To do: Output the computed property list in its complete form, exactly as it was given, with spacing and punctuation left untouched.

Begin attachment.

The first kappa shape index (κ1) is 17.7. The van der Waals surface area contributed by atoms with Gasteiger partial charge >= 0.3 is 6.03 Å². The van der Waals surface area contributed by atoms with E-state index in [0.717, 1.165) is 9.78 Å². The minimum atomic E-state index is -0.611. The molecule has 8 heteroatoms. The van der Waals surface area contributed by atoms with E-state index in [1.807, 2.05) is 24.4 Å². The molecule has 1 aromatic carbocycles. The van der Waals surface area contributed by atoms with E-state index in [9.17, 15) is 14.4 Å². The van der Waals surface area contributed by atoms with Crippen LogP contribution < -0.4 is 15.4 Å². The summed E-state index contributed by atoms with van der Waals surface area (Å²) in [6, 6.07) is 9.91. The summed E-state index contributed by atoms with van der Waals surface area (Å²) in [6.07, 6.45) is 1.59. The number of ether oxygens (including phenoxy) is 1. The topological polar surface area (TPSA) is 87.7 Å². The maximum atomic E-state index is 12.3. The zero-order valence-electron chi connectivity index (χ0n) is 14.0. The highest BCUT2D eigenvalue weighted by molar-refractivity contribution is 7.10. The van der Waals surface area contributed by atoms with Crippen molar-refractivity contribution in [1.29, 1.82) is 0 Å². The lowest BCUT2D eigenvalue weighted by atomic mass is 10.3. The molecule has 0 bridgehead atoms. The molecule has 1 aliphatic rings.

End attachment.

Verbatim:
The first kappa shape index (κ1) is 17.7. The van der Waals surface area contributed by atoms with Gasteiger partial charge >= 0.3 is 6.03 Å². The van der Waals surface area contributed by atoms with E-state index in [0.717, 1.165) is 9.78 Å². The minimum atomic E-state index is -0.611. The molecule has 8 heteroatoms. The van der Waals surface area contributed by atoms with E-state index in [1.807, 2.05) is 24.4 Å². The molecule has 1 aromatic carbocycles. The van der Waals surface area contributed by atoms with E-state index in [9.17, 15) is 14.4 Å². The van der Waals surface area contributed by atoms with Crippen LogP contribution < -0.4 is 15.4 Å². The summed E-state index contributed by atoms with van der Waals surface area (Å²) in [6, 6.07) is 9.91. The summed E-state index contributed by atoms with van der Waals surface area (Å²) in [6.07, 6.45) is 1.59. The number of ether oxygens (including phenoxy) is 1. The topological polar surface area (TPSA) is 87.7 Å². The maximum atomic E-state index is 12.3. The zero-order valence-electron chi connectivity index (χ0n) is 14.0. The highest BCUT2D eigenvalue weighted by molar-refractivity contribution is 7.10. The van der Waals surface area contributed by atoms with Crippen molar-refractivity contribution in [1.29, 1.82) is 0 Å². The lowest BCUT2D eigenvalue weighted by atomic mass is 10.3. The molecule has 0 bridgehead atoms. The molecule has 1 aliphatic rings.